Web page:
Arney: Under eating can slow down fat loss

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When you begin a fat loss transformation, you are likely to be feeling highly motivated, so it can definitely be tempting to under eat and do excessive amounts of cardio to get a “head start.” I understand all of those things and the reasons for doing it, however it will potentially slow down your fat loss and it will eventually have a negative impact on your overall body composition.

This is why...

Suppressed metabolism

Your metabolism is affected by the number of calories you consume each day. It adapts to this and will respond accordingly. Therefore, if you dramatically drop your calories for too long, you will lose weight, but you will also be causing your metabolism to slow down quickly. As a result, it is likely that you will hit a plateau prematurely and then begin to struggle with further progression.

The issue, then, is there are less calories left in your diet to remove from here and there’s also only so much cardio you can do per day.

The best way to lose fat is being progressive–gradually feeding, allowing your body to use fat stores while feeding it correctly to protect your metabolic rate.

Loss of muscle mass

The other very common outcome of under eating on a diet is loss of muscle tissue. Muscle will be catabolized very quickly if you’re not consuming enough calories and, along with that, enough amino acids from high quality sources throughout the day.

This doesn’t only impact the image of your physique, it also slows your metabolism down further.


Simply because muscle tissue is metabolically active–it dictates how many calories your body requires, to an extent.

Poor performance

Another obvious negative will be an instant drop in performance as your body runs low on readily available fuel. The irony is, because your performance drops, you will struggle to stimulate muscle properly and burn off as much energy as if you had fed yourself properly in the first place! Every workout and cardio session will become harder to do, which in itself doesn’t make sense.

All of these negatives can be avoided, or at least managed very well, just by being very specific with your diet, ensuring you’re NOT under eating and allowing gradual positive changes to take place.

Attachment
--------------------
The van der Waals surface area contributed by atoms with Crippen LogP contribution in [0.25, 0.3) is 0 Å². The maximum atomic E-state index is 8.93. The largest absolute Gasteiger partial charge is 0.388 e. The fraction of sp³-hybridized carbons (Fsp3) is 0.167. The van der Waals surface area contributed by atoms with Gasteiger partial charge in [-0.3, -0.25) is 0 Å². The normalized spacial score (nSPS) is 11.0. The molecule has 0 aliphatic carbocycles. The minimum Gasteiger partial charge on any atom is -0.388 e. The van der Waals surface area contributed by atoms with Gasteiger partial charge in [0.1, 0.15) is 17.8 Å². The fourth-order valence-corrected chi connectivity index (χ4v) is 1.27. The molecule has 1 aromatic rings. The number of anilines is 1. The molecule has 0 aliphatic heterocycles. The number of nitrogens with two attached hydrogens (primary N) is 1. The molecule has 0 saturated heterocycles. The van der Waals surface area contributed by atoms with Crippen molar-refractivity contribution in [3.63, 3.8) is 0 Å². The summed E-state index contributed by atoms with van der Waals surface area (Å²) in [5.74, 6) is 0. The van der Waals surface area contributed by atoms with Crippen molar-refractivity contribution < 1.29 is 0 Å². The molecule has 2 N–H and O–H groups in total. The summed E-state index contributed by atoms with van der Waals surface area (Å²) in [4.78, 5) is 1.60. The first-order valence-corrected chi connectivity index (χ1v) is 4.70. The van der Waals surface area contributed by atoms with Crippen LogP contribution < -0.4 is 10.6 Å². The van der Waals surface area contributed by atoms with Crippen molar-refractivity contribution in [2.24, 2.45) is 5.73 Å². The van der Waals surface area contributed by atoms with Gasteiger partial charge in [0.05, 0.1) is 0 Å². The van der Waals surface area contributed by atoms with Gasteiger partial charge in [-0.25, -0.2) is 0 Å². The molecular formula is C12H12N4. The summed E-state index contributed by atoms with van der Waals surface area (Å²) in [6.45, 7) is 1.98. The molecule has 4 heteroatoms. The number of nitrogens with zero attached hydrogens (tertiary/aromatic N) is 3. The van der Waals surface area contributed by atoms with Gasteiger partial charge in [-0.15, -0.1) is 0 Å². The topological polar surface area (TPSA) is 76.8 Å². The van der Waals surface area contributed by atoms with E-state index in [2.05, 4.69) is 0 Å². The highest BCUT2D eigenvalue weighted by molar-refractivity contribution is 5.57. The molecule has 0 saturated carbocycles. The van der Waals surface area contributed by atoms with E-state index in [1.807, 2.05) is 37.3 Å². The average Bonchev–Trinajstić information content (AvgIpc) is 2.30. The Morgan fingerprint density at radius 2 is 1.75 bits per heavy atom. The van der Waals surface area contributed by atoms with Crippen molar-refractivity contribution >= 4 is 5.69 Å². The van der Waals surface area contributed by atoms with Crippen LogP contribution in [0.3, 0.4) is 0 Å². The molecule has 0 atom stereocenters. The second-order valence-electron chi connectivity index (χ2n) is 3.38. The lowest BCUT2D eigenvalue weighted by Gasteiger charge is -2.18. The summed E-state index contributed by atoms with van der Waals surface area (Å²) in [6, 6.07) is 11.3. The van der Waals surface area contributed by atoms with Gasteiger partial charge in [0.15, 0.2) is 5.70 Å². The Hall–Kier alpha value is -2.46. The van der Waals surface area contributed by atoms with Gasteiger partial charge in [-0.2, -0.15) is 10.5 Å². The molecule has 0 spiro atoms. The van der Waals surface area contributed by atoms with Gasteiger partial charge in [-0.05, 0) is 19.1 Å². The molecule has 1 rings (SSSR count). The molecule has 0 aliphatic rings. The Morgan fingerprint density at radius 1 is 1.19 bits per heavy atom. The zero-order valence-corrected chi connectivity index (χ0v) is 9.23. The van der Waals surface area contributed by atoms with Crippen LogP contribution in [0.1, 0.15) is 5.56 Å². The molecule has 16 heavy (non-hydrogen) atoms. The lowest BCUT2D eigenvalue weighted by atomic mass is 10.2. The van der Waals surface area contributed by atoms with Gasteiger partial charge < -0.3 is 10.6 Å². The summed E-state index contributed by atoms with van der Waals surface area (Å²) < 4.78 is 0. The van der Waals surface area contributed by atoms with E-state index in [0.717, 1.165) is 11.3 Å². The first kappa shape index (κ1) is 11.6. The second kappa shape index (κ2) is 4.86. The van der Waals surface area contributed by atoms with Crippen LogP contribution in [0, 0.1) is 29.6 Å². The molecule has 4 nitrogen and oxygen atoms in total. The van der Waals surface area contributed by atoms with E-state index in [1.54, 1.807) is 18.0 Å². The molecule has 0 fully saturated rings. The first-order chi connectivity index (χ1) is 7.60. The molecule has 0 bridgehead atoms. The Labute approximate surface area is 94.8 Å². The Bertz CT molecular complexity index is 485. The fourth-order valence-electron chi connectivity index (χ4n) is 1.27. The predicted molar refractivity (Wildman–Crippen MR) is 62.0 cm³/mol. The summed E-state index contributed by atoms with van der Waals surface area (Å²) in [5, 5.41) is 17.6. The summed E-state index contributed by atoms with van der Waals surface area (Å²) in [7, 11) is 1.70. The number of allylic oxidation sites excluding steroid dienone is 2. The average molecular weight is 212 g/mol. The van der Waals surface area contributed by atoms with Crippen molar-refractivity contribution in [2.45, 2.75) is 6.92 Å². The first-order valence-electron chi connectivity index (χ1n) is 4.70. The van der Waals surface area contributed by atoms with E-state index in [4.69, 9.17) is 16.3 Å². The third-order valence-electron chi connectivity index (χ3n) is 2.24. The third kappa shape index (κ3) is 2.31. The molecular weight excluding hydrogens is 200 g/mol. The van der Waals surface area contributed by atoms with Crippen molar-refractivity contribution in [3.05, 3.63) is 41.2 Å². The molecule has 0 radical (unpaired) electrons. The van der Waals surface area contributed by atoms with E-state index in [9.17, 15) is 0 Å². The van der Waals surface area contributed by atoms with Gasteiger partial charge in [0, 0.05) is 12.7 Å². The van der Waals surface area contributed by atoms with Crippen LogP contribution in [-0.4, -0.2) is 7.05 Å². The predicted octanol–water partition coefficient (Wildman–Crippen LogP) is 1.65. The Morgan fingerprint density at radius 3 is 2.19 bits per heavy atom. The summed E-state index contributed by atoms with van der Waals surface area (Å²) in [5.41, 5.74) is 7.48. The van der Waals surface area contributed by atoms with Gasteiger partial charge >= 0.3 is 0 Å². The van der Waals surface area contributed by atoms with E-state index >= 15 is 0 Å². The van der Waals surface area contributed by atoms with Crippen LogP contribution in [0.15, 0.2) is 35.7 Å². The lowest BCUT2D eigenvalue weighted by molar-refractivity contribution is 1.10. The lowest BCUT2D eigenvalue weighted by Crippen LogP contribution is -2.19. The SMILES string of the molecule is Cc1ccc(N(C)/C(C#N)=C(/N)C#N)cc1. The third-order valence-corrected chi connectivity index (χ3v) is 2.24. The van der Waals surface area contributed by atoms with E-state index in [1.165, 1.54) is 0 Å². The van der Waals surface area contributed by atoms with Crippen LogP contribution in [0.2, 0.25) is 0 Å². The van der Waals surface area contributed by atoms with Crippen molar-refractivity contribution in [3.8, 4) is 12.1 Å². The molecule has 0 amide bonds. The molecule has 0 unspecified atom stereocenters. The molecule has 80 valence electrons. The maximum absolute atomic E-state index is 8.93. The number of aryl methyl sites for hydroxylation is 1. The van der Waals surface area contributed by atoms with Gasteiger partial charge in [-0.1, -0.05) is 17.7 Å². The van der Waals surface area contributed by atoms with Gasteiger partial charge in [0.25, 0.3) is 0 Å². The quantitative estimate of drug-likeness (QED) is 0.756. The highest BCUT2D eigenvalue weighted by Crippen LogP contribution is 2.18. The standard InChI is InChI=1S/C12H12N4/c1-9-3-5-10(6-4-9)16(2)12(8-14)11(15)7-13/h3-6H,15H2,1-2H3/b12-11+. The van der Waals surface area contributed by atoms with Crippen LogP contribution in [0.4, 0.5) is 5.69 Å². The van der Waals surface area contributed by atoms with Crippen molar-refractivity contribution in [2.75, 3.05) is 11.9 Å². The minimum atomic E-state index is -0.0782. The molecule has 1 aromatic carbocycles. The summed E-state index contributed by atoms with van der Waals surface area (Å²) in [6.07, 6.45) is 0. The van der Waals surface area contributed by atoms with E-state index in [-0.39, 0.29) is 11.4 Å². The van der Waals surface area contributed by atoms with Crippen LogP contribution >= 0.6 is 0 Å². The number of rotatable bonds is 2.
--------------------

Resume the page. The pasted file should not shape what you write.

Intensity makes the difference!

Different individuals will go through different phases in their training life. Initially you might grow very well as you respond to training and nutrition favorably, while other beginners don’t make the same progress because they do not have the correct plan to follow. Other people who’ve trained for much longer find that they hit a plateau, which they seemingly can’t overcome, however usually that’s not the case. The introduction of new training stimulus, strategic nutrition, supplementation and hormonal optimization can all make significant differences no matter where you are on your journey.

One key element is, of course, intensity. Most people who are dedicated to training will train fairly intensely, BUT YOU CAN do more if you try.

Intensity is something that is more difficult to measure. Yes, you can look at your numbers to measure progressive overload across all rep ranges, BUT ultimately intensity is something you have to mentally apply as well. For instance, if by achieving 17 reps in an 14-18 rep scheme week thigh workout on leg extensions you’ve exceeded your previous best, that’s “progressive overload.” This points towards an increase in “intensity.” However, if you’re able to push to 19 reps with rest/pause you NEED to get your stuff together and do those reps.

What I’m trying to say is that while numerical measurements are great, intensity cannot always be quantified. You need to FEEL it and do it!

Don’t start a set without having spent 20-30 seconds beforehand without distraction, focusing purely on the set you’re about to go through–the pain you know that is going to come during the set and how you’re mentally going to overcome that and ultimately smash that set! Too many people coast through their workouts without any real focus and intent.

The difference you can experience in terms of intensity is astounding, IF you’re able to properly focus and avoid distractions before each set. Before every set, get your stuff together and focus solely on the task at hand.

Beau Arney is the owner of Mass Appeal Personal Performance Training/Highland Fitness in Carrollton. Contact him at arneyb@bellsouth.net.